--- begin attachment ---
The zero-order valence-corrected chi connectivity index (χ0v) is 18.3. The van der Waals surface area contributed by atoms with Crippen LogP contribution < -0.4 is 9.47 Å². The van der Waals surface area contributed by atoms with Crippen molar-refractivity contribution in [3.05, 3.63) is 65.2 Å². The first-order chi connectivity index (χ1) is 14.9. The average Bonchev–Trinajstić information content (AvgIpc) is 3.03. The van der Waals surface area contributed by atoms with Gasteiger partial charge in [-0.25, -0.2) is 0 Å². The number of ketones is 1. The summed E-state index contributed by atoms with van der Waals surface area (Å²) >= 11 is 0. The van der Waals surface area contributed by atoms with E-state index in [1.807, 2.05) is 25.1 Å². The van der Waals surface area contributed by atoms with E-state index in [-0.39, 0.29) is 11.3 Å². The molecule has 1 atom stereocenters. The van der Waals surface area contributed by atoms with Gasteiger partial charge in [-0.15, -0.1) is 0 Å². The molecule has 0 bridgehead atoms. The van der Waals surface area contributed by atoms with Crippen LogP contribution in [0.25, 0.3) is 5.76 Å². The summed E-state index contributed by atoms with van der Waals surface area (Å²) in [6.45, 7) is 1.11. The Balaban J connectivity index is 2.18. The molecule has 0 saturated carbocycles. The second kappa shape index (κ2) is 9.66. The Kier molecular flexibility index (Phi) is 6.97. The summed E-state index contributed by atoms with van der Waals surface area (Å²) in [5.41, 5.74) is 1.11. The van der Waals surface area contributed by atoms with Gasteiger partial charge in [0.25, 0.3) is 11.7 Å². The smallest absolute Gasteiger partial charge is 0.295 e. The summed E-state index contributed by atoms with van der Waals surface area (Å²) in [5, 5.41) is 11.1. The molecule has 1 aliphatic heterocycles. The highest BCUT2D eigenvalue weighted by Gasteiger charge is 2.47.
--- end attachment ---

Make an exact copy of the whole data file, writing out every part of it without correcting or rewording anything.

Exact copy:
The zero-order valence-corrected chi connectivity index (χ0v) is 18.3. The van der Waals surface area contributed by atoms with Crippen LogP contribution < -0.4 is 9.47 Å². The van der Waals surface area contributed by atoms with Crippen molar-refractivity contribution in [3.05, 3.63) is 65.2 Å². The first-order chi connectivity index (χ1) is 14.9. The average Bonchev–Trinajstić information content (AvgIpc) is 3.03. The van der Waals surface area contributed by atoms with Gasteiger partial charge in [-0.25, -0.2) is 0 Å². The number of ketones is 1. The summed E-state index contributed by atoms with van der Waals surface area (Å²) >= 11 is 0. The van der Waals surface area contributed by atoms with E-state index in [1.807, 2.05) is 25.1 Å². The van der Waals surface area contributed by atoms with E-state index in [-0.39, 0.29) is 11.3 Å². The molecule has 1 atom stereocenters. The van der Waals surface area contributed by atoms with Gasteiger partial charge in [-0.15, -0.1) is 0 Å². The molecule has 0 bridgehead atoms. The van der Waals surface area contributed by atoms with Crippen LogP contribution in [0.25, 0.3) is 5.76 Å². The summed E-state index contributed by atoms with van der Waals surface area (Å²) in [6.45, 7) is 1.11. The Balaban J connectivity index is 2.18. The molecule has 0 saturated carbocycles. The second kappa shape index (κ2) is 9.66. The Kier molecular flexibility index (Phi) is 6.97. The summed E-state index contributed by atoms with van der Waals surface area (Å²) in [5.41, 5.74) is 1.11. The van der Waals surface area contributed by atoms with Gasteiger partial charge in [0.25, 0.3) is 11.7 Å². The smallest absolute Gasteiger partial charge is 0.295 e. The summed E-state index contributed by atoms with van der Waals surface area (Å²) in [5, 5.41) is 11.1. The molecule has 1 aliphatic heterocycles. The highest BCUT2D eigenvalue weighted by Gasteiger charge is 2.47.